African leaders have a hard earned reputation for hanging on to power and exploiting their countries’ resources for their personal gain. To curb this pandemic, Sudanese telecom mogul, Mo Ibrahim set up the Achievement in African Leadership prize. It is a credible award of $5 million to a democratically elected African Head of State who has served his constitutionally mandated term and demonstrated excellence in leadership.
The objective of this award is to promote good governance across the continent by honoring the successful laureate with global recognition for their integrity and an annual stipend of $200,000 in addition to the $5 million. As lucrative as this package is, only 3 African leaders have been awarded the prize: Cape Verde’s former President Pedro Pires was the recipient in 2011, President Festus Mogae of Botswana won the award in 2008, Mozambique’s Joaquim Chissano was the laureate in 2007 and Nelson Mandela was the honorary laureate in 2006.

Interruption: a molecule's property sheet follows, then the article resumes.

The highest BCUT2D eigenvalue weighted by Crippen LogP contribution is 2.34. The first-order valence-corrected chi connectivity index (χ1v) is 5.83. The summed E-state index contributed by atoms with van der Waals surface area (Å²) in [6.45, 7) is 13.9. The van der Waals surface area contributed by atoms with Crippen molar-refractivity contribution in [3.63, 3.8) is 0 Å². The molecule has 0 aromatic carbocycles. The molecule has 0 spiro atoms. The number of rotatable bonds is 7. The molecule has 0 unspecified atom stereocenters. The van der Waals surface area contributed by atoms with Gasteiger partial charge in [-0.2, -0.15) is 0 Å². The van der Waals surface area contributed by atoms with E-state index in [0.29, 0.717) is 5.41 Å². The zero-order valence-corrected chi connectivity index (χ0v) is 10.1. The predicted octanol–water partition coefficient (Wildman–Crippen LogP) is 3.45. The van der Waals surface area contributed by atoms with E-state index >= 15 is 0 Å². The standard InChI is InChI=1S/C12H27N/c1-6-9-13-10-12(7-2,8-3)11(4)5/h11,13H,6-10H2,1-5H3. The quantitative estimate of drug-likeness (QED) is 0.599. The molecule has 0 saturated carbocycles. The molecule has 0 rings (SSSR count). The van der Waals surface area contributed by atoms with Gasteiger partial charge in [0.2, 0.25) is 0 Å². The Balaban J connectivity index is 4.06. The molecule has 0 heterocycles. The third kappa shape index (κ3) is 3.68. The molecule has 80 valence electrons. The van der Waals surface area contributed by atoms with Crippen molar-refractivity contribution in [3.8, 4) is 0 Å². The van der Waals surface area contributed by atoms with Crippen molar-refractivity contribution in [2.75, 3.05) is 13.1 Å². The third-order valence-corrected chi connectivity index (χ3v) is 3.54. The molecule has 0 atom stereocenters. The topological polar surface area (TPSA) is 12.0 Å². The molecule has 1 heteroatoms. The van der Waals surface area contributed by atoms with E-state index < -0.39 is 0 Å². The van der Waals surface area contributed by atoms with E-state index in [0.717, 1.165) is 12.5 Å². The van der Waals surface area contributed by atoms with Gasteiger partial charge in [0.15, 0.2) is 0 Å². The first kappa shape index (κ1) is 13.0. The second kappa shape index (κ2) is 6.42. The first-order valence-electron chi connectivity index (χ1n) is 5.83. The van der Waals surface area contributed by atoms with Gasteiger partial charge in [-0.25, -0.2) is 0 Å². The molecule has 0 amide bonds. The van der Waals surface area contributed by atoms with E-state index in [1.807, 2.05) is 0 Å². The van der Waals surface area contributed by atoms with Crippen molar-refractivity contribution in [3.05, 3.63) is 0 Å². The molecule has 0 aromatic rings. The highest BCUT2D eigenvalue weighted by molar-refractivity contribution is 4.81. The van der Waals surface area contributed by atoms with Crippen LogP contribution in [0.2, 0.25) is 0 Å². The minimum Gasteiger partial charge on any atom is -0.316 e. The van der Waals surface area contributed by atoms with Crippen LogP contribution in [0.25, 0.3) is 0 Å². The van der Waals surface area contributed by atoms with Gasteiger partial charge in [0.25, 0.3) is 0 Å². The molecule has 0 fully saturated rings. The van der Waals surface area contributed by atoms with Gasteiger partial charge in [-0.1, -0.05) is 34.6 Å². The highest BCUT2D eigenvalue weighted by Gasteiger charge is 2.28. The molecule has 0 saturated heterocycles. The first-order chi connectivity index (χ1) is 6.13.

Last week, Mo Ibrahim’s foundation announced that they could not find an African leader who met the criteria required to win of this prize in 2012. Senegal’s former president Abdou Diouf was rumored to be a contender, but with his tainted record of uncontrolled corruption and his attempt to alter his country’s constitution so he could seek political office again, he came up short.
This is the second time that the Achievement in African leadership prize has not been awarded. It is clear demonstration of Mo Ibrahim’s refusal to compromise on the guiding principles of the Achievement in African leadership.